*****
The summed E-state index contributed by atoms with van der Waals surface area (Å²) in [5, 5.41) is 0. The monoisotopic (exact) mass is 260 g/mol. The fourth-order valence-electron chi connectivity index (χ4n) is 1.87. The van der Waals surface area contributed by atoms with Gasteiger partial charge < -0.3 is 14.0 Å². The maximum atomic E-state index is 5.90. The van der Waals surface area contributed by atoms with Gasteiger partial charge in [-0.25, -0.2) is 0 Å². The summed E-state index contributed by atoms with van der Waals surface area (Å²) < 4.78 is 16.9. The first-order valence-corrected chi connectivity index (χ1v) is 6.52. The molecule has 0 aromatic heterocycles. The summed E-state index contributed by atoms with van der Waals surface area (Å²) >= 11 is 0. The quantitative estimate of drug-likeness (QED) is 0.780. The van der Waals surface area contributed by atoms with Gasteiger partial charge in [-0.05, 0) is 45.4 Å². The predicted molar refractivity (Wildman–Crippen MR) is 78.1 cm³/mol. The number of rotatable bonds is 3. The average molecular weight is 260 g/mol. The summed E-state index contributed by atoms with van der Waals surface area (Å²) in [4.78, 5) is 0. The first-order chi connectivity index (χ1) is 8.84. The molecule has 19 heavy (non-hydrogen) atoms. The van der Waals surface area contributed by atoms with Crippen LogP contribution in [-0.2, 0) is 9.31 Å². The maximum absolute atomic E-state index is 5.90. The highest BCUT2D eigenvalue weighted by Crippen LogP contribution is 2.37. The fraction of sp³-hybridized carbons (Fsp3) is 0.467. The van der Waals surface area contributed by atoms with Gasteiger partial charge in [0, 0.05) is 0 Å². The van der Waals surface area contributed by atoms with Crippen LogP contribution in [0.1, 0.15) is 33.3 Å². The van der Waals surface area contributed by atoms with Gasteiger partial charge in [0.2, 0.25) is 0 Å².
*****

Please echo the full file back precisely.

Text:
The summed E-state index contributed by atoms with van der Waals surface area (Å²) in [5, 5.41) is 0. The monoisotopic (exact) mass is 260 g/mol. The fourth-order valence-electron chi connectivity index (χ4n) is 1.87. The van der Waals surface area contributed by atoms with Gasteiger partial charge < -0.3 is 14.0 Å². The maximum atomic E-state index is 5.90. The van der Waals surface area contributed by atoms with Gasteiger partial charge in [-0.25, -0.2) is 0 Å². The summed E-state index contributed by atoms with van der Waals surface area (Å²) < 4.78 is 16.9. The first-order valence-corrected chi connectivity index (χ1v) is 6.52. The molecule has 0 aromatic heterocycles. The summed E-state index contributed by atoms with van der Waals surface area (Å²) >= 11 is 0. The quantitative estimate of drug-likeness (QED) is 0.780. The van der Waals surface area contributed by atoms with Gasteiger partial charge in [-0.05, 0) is 45.4 Å². The predicted molar refractivity (Wildman–Crippen MR) is 78.1 cm³/mol. The number of rotatable bonds is 3. The average molecular weight is 260 g/mol. The summed E-state index contributed by atoms with van der Waals surface area (Å²) in [4.78, 5) is 0. The first-order chi connectivity index (χ1) is 8.84. The molecule has 19 heavy (non-hydrogen) atoms. The van der Waals surface area contributed by atoms with Crippen LogP contribution in [-0.2, 0) is 9.31 Å². The maximum absolute atomic E-state index is 5.90. The highest BCUT2D eigenvalue weighted by Crippen LogP contribution is 2.37. The fraction of sp³-hybridized carbons (Fsp3) is 0.467. The van der Waals surface area contributed by atoms with Gasteiger partial charge in [0, 0.05) is 0 Å². The van der Waals surface area contributed by atoms with Crippen LogP contribution in [0.1, 0.15) is 33.3 Å². The van der Waals surface area contributed by atoms with Gasteiger partial charge in [0.2, 0.25) is 0 Å².